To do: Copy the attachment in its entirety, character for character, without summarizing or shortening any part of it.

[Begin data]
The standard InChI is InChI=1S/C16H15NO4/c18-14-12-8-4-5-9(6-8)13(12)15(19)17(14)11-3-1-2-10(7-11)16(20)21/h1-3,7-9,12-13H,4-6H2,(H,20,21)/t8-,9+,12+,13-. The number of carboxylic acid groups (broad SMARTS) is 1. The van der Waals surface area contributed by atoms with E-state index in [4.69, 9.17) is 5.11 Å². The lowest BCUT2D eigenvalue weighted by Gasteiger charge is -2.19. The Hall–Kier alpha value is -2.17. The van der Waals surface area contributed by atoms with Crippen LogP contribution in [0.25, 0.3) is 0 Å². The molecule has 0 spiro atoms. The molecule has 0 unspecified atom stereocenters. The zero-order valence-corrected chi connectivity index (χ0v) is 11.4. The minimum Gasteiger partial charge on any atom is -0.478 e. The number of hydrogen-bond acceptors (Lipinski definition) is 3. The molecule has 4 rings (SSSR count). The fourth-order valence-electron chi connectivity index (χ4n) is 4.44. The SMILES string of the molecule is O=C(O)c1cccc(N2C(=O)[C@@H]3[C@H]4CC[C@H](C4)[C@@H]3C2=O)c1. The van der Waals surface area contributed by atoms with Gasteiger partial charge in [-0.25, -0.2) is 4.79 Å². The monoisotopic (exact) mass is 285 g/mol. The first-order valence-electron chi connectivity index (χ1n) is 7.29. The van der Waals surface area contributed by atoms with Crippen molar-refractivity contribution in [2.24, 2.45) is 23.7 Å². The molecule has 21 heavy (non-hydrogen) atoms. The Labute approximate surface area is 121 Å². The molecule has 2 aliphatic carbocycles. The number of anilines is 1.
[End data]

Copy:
The standard InChI is InChI=1S/C16H15NO4/c18-14-12-8-4-5-9(6-8)13(12)15(19)17(14)11-3-1-2-10(7-11)16(20)21/h1-3,7-9,12-13H,4-6H2,(H,20,21)/t8-,9+,12+,13-. The number of carboxylic acid groups (broad SMARTS) is 1. The van der Waals surface area contributed by atoms with E-state index in [4.69, 9.17) is 5.11 Å². The lowest BCUT2D eigenvalue weighted by Gasteiger charge is -2.19. The Hall–Kier alpha value is -2.17. The van der Waals surface area contributed by atoms with Crippen LogP contribution in [0.25, 0.3) is 0 Å². The molecule has 0 spiro atoms. The molecule has 0 unspecified atom stereocenters. The zero-order valence-corrected chi connectivity index (χ0v) is 11.4. The minimum Gasteiger partial charge on any atom is -0.478 e. The number of hydrogen-bond acceptors (Lipinski definition) is 3. The molecule has 4 rings (SSSR count). The fourth-order valence-electron chi connectivity index (χ4n) is 4.44. The SMILES string of the molecule is O=C(O)c1cccc(N2C(=O)[C@@H]3[C@H]4CC[C@H](C4)[C@@H]3C2=O)c1. The van der Waals surface area contributed by atoms with Gasteiger partial charge in [-0.25, -0.2) is 4.79 Å². The monoisotopic (exact) mass is 285 g/mol. The first-order valence-electron chi connectivity index (χ1n) is 7.29. The van der Waals surface area contributed by atoms with Crippen molar-refractivity contribution in [2.24, 2.45) is 23.7 Å². The molecule has 21 heavy (non-hydrogen) atoms. The Labute approximate surface area is 121 Å². The molecule has 2 aliphatic carbocycles. The number of anilines is 1.